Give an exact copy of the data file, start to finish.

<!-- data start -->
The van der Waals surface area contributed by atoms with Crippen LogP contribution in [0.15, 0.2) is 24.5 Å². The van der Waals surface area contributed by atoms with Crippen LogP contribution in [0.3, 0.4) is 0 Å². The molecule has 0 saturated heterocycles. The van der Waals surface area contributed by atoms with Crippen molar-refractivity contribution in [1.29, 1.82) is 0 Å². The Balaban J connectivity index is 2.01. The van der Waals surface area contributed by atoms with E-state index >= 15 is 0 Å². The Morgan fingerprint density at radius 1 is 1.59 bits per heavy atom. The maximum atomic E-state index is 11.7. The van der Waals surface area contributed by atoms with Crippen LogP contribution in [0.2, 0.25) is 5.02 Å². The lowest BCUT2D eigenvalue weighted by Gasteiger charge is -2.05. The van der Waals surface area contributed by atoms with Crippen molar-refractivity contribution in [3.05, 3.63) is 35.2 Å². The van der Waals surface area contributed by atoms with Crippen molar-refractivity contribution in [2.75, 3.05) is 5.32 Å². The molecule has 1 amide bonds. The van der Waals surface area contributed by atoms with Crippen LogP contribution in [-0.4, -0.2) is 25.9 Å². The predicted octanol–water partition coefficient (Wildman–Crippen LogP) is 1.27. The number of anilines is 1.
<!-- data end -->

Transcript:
The van der Waals surface area contributed by atoms with Crippen LogP contribution in [0.15, 0.2) is 24.5 Å². The van der Waals surface area contributed by atoms with Crippen LogP contribution in [0.3, 0.4) is 0 Å². The molecule has 0 saturated heterocycles. The van der Waals surface area contributed by atoms with Crippen molar-refractivity contribution in [1.29, 1.82) is 0 Å². The Balaban J connectivity index is 2.01. The van der Waals surface area contributed by atoms with E-state index >= 15 is 0 Å². The Morgan fingerprint density at radius 1 is 1.59 bits per heavy atom. The maximum atomic E-state index is 11.7. The van der Waals surface area contributed by atoms with Crippen LogP contribution in [0.2, 0.25) is 5.02 Å². The lowest BCUT2D eigenvalue weighted by Gasteiger charge is -2.05. The van der Waals surface area contributed by atoms with Crippen molar-refractivity contribution in [3.05, 3.63) is 35.2 Å². The van der Waals surface area contributed by atoms with Crippen molar-refractivity contribution in [2.75, 3.05) is 5.32 Å². The molecule has 1 amide bonds. The van der Waals surface area contributed by atoms with Crippen LogP contribution in [-0.4, -0.2) is 25.9 Å². The predicted octanol–water partition coefficient (Wildman–Crippen LogP) is 1.27. The number of anilines is 1.